A YOUNG LADY WITH GOOD
character and experience wants
position as saleslady. Address L. N.,
do Star-Mirror.
26-28
FOR RENT—Miscellaneous
FOR RENT—MODERN COTTAGE
wired for electric stove. Call 317J.
19tf
FOR SALE—Real Estate
Homes as Well as Houses For Sale.
8 rooms, bath, toilet, lights, open
stairway, cellar, all in good condition,
250 feet off paved street; new gar
age, barn, cherry trees, lawn, garden.
Price now $2800, easy terms.
7 rooms, toilet and lights, sewer,
large rooms, all in good repair. Cor
ner 100x125 feet, some of the finest
cherry trees, and apples ' anywhere.
This is a fine lot and good street, 4
blocks from Main street. This is of
fered for less than the lumber in the
house will cost. For ten days on easy
terms, monthly payments if required.
Price $1650. Small payment down to
right parties.
7 rooms plastered, corner lot, house
has bath, lights, etc; full concrete
basement; 2 blocks from school and
paved street. This is the last call on
this house at the cut price and easy
terms. Price $1200.
25-27 Metropolitan Investment Co.
UNIONTOWN RANCHES -
acres, all in cultivation; 30 acres
summerfallow wheat, 60 acres fall
plowed, balance could be cropped this
year. Good builudings, lots of water,
fenced hog tight, 7 miles N. E. Colton,
2% miles E. Johnson. Good terms.
240 acres, all in cultivation, 70 acres
ready for crop. Good set of build
ings, hot and cold water in house,
land fenced hog tight, 1 mile from
Uniontown. Very easy
Inquire of Ed. Caltaux,
190
payments. I
Uniontown,
23-36
Wash.
FOR SALE—lt>0 ACRES IMPROV
ed, five thousand dollars, twenty
five hundred down, balance five years
at 7 per cent.
480 acres ten miles from town; two
sets buildings; all tillable; part now .
in alfalfa. $48.00; $1500 down, balance
six years at seven per cent.
640 cres ten miles from town; good
buildings; all tillable. $12.50 per acre.
This land should increase $20 an acre
next year.
For information regarding
above, and some other good buys,
phone 178N, or write W. G. Mays,.
720 South Washington st., Moscow,
Idaho, or inquire at N. P. depot.
124-128—W8
the
FOR SALE OR TRADE-200 ACRES
Would
consider rooming house or other
property in Moscow.
of land near Sandpoint.
Phone 919x5.
26-31
FOR SALE—100-ACRE FARM, &
miles from Moscow. Splendid farm
buildings, house modern. Will take
small town property in part payment.
Price right for quick acceptance
Box 18, Route 2, Moscow, of Phone
942K6.
16-2T
FOR SALE—10-ACRE TRACT, IM
proved. Close to town. Family
orchard, 75 commercial trees. Call
Farmers 9050 or address H. R. Abel,
Route 5, Moscow, Ida ho.
FOR SALE—SIX ROOM HOUSE,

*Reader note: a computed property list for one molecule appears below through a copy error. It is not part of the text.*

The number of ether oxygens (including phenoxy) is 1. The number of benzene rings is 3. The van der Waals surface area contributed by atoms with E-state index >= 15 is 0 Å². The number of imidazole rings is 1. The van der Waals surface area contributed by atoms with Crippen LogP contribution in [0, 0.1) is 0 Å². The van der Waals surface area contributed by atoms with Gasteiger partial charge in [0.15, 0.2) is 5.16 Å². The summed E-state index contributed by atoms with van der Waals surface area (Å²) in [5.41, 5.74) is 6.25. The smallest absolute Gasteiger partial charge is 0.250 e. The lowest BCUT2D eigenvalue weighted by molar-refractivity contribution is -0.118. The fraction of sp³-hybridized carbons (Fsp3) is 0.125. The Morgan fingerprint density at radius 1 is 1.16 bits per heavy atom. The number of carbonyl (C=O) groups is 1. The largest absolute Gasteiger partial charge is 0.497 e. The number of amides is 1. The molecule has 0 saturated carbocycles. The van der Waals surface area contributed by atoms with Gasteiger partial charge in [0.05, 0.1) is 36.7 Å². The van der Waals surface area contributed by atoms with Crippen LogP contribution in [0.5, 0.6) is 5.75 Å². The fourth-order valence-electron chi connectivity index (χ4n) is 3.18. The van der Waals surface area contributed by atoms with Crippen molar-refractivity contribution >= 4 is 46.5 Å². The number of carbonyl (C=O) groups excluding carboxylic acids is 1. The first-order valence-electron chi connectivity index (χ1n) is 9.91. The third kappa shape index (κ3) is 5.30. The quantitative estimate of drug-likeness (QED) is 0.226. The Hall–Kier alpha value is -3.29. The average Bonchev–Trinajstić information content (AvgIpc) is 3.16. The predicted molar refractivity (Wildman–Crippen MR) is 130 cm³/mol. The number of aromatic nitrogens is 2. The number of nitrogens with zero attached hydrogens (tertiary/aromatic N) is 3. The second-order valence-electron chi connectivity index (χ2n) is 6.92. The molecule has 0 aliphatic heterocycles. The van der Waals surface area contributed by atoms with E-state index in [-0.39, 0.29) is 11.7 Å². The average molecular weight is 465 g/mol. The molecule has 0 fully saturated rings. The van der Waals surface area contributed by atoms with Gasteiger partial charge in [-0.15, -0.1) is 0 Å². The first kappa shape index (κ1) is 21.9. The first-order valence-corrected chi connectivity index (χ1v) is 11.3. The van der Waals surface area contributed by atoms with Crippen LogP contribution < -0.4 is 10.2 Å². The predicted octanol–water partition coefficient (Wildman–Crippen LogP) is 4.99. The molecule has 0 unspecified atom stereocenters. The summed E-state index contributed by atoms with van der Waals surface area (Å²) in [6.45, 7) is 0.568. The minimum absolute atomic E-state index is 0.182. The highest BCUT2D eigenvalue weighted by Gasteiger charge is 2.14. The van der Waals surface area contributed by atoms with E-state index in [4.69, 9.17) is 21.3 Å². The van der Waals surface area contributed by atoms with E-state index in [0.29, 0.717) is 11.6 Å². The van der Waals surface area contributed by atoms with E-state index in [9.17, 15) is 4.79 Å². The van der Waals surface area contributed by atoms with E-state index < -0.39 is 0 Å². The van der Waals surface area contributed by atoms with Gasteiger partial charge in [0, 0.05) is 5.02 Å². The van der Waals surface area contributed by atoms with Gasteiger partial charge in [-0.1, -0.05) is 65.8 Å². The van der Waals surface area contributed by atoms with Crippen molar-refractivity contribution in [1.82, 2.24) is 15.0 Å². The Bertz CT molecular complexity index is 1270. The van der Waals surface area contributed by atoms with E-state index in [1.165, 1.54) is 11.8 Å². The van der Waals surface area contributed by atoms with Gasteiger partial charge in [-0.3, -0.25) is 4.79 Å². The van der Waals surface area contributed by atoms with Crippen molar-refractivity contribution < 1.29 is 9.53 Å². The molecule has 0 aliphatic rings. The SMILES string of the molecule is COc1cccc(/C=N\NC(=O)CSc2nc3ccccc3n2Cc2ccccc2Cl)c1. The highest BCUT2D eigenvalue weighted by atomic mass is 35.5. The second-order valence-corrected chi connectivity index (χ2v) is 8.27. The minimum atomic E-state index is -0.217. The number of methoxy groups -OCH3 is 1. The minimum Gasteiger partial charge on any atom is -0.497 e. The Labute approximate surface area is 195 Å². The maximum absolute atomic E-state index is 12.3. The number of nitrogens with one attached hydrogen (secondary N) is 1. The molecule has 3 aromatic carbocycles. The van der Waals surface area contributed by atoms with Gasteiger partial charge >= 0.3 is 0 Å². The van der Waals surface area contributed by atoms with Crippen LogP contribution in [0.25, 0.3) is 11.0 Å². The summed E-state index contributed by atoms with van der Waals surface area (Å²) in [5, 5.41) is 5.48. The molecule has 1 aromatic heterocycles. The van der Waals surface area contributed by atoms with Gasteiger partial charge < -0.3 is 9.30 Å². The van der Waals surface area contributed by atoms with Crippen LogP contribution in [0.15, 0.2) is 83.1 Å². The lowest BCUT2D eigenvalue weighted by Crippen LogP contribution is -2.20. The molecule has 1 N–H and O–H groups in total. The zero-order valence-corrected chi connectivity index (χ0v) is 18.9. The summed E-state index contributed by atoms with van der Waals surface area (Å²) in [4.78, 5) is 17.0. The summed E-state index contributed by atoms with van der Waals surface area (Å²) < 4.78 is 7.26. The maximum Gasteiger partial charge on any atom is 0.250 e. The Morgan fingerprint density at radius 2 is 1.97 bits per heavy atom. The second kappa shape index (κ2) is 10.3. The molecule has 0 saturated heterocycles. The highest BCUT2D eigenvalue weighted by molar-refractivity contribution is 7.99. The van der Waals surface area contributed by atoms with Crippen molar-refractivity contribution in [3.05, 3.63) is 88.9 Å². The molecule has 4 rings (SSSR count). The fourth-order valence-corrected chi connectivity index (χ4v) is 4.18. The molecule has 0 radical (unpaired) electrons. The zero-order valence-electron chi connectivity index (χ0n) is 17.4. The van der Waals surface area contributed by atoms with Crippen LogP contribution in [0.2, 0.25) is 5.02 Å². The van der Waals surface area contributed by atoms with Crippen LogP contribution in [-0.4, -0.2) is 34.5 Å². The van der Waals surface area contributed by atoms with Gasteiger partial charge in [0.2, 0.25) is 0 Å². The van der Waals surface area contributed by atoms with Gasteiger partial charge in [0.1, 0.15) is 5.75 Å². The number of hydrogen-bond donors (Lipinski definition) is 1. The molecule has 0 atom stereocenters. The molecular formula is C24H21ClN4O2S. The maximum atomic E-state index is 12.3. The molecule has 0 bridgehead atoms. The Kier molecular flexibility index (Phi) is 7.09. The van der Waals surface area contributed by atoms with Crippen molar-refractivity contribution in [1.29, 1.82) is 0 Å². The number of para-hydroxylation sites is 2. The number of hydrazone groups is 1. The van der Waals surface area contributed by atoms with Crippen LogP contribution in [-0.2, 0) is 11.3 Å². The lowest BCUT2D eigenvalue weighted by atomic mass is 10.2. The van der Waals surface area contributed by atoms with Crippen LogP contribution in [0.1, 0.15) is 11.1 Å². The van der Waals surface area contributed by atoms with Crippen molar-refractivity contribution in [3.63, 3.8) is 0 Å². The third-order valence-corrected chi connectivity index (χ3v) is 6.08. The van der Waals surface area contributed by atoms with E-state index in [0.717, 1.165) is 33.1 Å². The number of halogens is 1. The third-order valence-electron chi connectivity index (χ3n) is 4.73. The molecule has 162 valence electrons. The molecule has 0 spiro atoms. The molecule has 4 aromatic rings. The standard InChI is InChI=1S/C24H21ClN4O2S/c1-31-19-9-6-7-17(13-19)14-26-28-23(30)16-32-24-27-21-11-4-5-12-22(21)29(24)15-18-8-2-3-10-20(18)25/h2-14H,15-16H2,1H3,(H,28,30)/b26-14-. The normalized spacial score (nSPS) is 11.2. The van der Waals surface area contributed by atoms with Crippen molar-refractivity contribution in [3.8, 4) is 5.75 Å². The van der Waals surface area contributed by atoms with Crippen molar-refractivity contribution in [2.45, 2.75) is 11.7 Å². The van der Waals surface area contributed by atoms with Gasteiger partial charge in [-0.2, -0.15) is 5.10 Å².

modern except bath. Electric lights,
good bam, lot 80x126 feet. This prop
erty will be sold cheap, part cash, bal
ance on time. Enquire Star-Mirror.
92tf
100«
FOR SALE—MODERN 8-ROOM
house. Price $2600.00. S. E. Mat
tsen, cor, Lewis and Harrison. 9ItS
FOR SALE — 8-ROOM HOUSE, A
good location, modern all but heat,
at a bargain, with or without furni
ture. Can give possession immed'
ately. Veatch Realty Co.
89tf
FOR SALE—160 ACRES OF PAS
ture and timbered land, 7 mile»
from Moscow; good road; enough fuel
to pay for land; price $20.00 per
acre. Call 13N.
87tf
FOR SALE—80 ACRES, SIX MILES
north of Moscow; lies just north of
S. P. Davis' farm. 30 acres in culti
vation and 20 more could be cultivat
ed, rest in pasture. Lots of fire wood.
Pour-room house and barn, seven good,
springs. Good Bing cherry orchard,
fine peaches, good apples, all kinds
of berries. This nice little home must
be sold at once. $3000, terms to suit.
Phone- 923x2. RFD 2. Fred Frese. 48tf
r
FOR SALE OR TRADE—160 ACRES
of land near Colville, for Moscow
property. Call for W. H. Clinton at
the Moscow Shoe Shop, opposite Post
86tf
FOR SALE—8 ROOM HOUSE, HAS
good foundation, electric lights,
double jdumbing connected with
er. close in. $2200, terms to suit.
Fred Frese. Phone 923X2. R. D. 2. 48tf
office on Third St.
sew
FOR SALE—Livestock
FOR SALE — JERSEY HEIFER
calf che ap. Ph one 919x6.
FOR SALE—THREE HEAD WORK
horses, two miles southeast of Mos
___24-30
FOR SALE—A FIRST CLASS MILK
21-33
26-31
cow. Phone 9334,
cow. Call Farmers 937x2.
FOR SALE—SIX SHOATS, WEIGHT
$15 each. C. E.
about 100 lbs.,
Towne. Phone 915x7.
20tf
FOR SALE—A GOOD 7-8 HOL
stein cow recently fresh, and a full
blooded bull calf from good breeding.
Charles Yockey, Troy, Idaho, 20-3 2
_F OR S AL E—Miscella neous
FOR, SALE-GOOD 1918 FORD. IN
quire at Model Garage. 26-31
FOR SALE—One wagon; 2 set of
harness; plow; harrow; cultivator
washing machine and furnjture. Mrs'
Frank Comstock, phone 138W 26-27
FOR SALE—1 BOWSER 5
GAL.
gas pump complete with 180 gal
storage tank, $400. Terms, cash
quire Sullivan's Garage.
In
23-29
FOR SALE—SINGLE COMB WHITE 1
Leghorn setting eggs, $1.50 for
P. B. Carter. Phone 15H.
1
15.
22-99
FOR SALE—EGGS FROM FULL
blooded single comb white' Leghorn
hens $1.50 for 15 eggs. Mrs. Geo.
Doughtery. 22tf
FOR SALE — BALED OAT STRAW
C. A. -Paul, Phone 931x2. 21-7
rS;
UNIVERSITY
STRAIN,
laying S. C. W. Leghorns.
$1.75 per 15.
S-8T _
FOR SALE HATCHING EGGS FROM
Walter Hogan's 200-egg S. C. W.
Leghorns, 3*4 to 4-lb. hens. Price
per setting of 15 eggs, $1.60 and $2'
Chas. E. Walks. Phone 179J,
CORD
Eggs,
Maxwell Sholes. 141L.
35tf
FOR SALE—HAMILTON PIANO,
Royal, Underwood and Remington
typewriters. Goods may be seen at
Packer's Business College.
Cornwall. Phone 121R.
M. H.
14tf
FOR SALE OR TRADE FOR CAT
tle or hogs—Moline one man tractor
complete with plows and sulkey. Call
or address H. A. Richards, Phone 9119
or R. F. D. 3, Box 36. I04tf
I'
LOST
LOST—A BASEBALL MIT. RETURN
to The Star-Mirror office.
26tf
MISCELLAENOUS
WE START YOU IN THE CANDY
business, at home; small room, or
anywhere. Everything furnished.
Earn $30, weekly, up. Men-women.
Experience unnecessary. Advertise,
candy. Write for particulars. Spec
talty Candyriaking Co., 5 South 18th
St., Philadelphia, Pa. 94-168

xml | txt